Wah Yantee mantra was taught by the yogi, Patanjali. It is said that over two thousand years ago Patanjali was lecturing students on the prophets who would come in the Iron Age, the Age of Kali Yuga. He prophesied Guru Nanak Dev's coming into the world and gave this mantra, which describes Wahay Guru. The Wah Yantee mantra also predicted the coming of the "WaHe Guru" mantra. The Wah Yantee mantra is known for awakening the intuition. According to Yogi Bhajan it is the culmination of hundreds of years of prayer.

"You cannot live by feelings and emotions;
you have to live by your intuition and consciousness."

"You have to gradually grow to develop your intuition and your consciousness and you
have to do it consciously. Once you consciously reach your intuition, you wil be a totally
different person. Then you will say, 'I call on myself and my psyche'." -- Yogi Bhajan 8/3/1995


Wah yantee kar yantee, jag dut patee,
aadak it waha, brahmaday trayshaa guroo, it Wahay Guru.

Everything is the Supreme Self. Everything is the Creator.
Three aspects of God are Brahma, Vishnu, Mahesh...this is Wahay Guru.

Ang Sang Wahe Guru*

*Ang Sung Wahe Guru celebrates the realization that there is no piece or part of ourselves, no action, and no life that is not already the living vibration of the Infinite. IT is all God. We are One. See YouAreTheEssence.com.

On The Appreciation of Indian Classical Music

Indian classical music is principally based on melody and rhythm, not on harmony, counterpoint, chords, modulation and the other basics of Western classical music.

The system of Indian music known as Raga Sangeet can be traced back nearly two thousand years to its origin in the Vedic hymns of the Hindu temples, the fundamental source of all Indian music. Thus, as in Western music, the roots of Indian classical music are religious. To us, music can be a spiritual discipline on the path to self-realisation, for we follow the traditional teaching that sound is God - Nada Brahma. By this process individual consciousness can be elevated to a realm of awareness where the revelation of the true meaning of the universe - its eternal and unchanging essence - can be joyfully experienced. Our ragas are the vehicles by which this essence can be perceived.

The ancient Vedic scriptures teach that there are two types of sound. One is a vibration of ether, the upper or purer air near the celestral realm. This sound is called Anahata Nad or unstruck sound. Sought after by great enlightened yogis, it can only be heard by them. The sound of the universe is the vibration thought by some to be like the music of the spheres that the Greek, Pythagoras, described in the 6th century B.C. The other sound Ahata Nad or struck sound, is the vibration of air in the lower atmosphere closer to the earth. It is any sound that we hear in nature or man-made sounds, musical and non-musical.

The tradition of Indian classical music is an oral one. It is taught directly by the guru to the disciple, rather than by the notation method used in the West. The very heart of Indian music is the raga, the melodic form upon which the musician improvises. This framework is established by tradition and inspired by the creative spirits of master musicians.

Ravi Shankar

Ragas are extremely difficult to explain in a few words. Though Indian music is modal in character, ragas should not be mistaken as modes that one hears in the music of the Middle and Far Eastern countries, nor be understood to be a scale, melody per se, a composition, or a key. A raga is a scientific, precise, subtle and aesthetic melodic form with its own peculiar ascending and descending movement consisting of either a full seven note octave, or a series of six or five notes (or a combination of any of these) in a rising or falling structure called the Arohana and Avarohana. It is the subtle difference in the order of notes, an omission of a dissonant note, an emphasis on a particular note, the slide from one note to another, and the use of microtones together with other subtleties, that demarcate one raga from the other.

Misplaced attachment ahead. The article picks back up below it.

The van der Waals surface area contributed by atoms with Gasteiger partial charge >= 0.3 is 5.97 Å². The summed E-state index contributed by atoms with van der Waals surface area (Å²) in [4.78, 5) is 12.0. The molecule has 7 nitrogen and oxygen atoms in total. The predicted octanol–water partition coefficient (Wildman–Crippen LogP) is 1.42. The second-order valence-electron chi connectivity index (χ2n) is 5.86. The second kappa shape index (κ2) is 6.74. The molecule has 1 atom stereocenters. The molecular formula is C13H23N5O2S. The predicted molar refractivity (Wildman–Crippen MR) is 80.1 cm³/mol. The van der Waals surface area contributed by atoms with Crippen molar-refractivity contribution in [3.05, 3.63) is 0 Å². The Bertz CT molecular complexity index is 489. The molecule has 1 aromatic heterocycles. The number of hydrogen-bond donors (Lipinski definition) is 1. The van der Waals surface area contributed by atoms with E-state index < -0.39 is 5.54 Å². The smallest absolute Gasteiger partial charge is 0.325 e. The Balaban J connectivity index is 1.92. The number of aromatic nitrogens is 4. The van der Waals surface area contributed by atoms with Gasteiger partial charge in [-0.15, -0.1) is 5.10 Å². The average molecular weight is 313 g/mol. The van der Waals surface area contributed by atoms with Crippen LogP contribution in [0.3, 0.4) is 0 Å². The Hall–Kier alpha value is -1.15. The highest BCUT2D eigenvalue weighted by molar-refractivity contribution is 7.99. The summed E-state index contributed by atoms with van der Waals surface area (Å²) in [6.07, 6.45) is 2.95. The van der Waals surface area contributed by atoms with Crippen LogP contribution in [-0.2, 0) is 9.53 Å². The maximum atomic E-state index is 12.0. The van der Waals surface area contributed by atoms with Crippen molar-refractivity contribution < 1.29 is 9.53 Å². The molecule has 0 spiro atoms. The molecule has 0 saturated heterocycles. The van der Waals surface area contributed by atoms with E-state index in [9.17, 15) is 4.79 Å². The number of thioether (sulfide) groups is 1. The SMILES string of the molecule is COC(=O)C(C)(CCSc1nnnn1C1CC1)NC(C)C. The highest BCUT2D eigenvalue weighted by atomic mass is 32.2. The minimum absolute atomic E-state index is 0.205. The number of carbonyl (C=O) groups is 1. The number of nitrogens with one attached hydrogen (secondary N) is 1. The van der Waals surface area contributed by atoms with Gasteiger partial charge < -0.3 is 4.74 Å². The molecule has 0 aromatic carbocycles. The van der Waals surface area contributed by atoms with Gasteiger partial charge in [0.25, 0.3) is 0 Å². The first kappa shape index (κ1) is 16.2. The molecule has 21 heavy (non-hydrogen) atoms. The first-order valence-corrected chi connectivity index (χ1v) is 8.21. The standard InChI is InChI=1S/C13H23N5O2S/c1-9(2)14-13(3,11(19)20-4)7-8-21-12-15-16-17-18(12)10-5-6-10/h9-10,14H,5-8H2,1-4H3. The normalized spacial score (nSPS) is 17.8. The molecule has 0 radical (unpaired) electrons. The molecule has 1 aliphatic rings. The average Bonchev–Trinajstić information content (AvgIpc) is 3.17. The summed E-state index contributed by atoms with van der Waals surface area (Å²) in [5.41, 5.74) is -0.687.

There is a saying in Sanskrit, "Ranjayathi iti Ragah," which means, "that which colours the mind is a raga." For a raga to truly colour the mind of the listener, its effect must be created not only through the notes and the embellishments, but also by the presentation of the specific emotion or mood characteristic of each raga. Thus through rich melodies in our music, every human emotion, every subtle feeling in man and nature can be musically expressed and experienced.

The performing arts in India, e.g., music, dance, drama, and poetry, are based on the concept of Nava Rasa, or the "nine sentiments." Literally, rasa means "juice" or "extract" but here in this context, we take it to mean "emotion" or "sentiment." The acknowledged order of these sentiments is as follows: Shringara (romantic and erotic); Hasya (humorous); Karuna (pathetic); Raudra (anger); Veera (heroic); Bhayanaka (fearful); Vibhatsa (disgustful); Adbhuta (amazement); and Shanta (peaceful).

Each raga is principally dominated by one of these nine rasas, although the performer can also bring out other emotions in a less prominent way. The more closely the notes of a raga conform to the expression of one single idea or emotion, the more overwhelming the effect of the raga.

In addition to being associated with a particular mood, each raga is also closely connected to a particular time of day or a season of the year. The cycle of day and night, as well as the cycle of the seasons, is analogous to the cycle of life itself. Each part of the day - such as the time before dawn, noon, late afternoon, early evening, late night - is associated with a definite sentiment. The explanation of the time associated with each raga may be found in the nature of the notes that comprise it, or in historical anecdotes concerning the raga.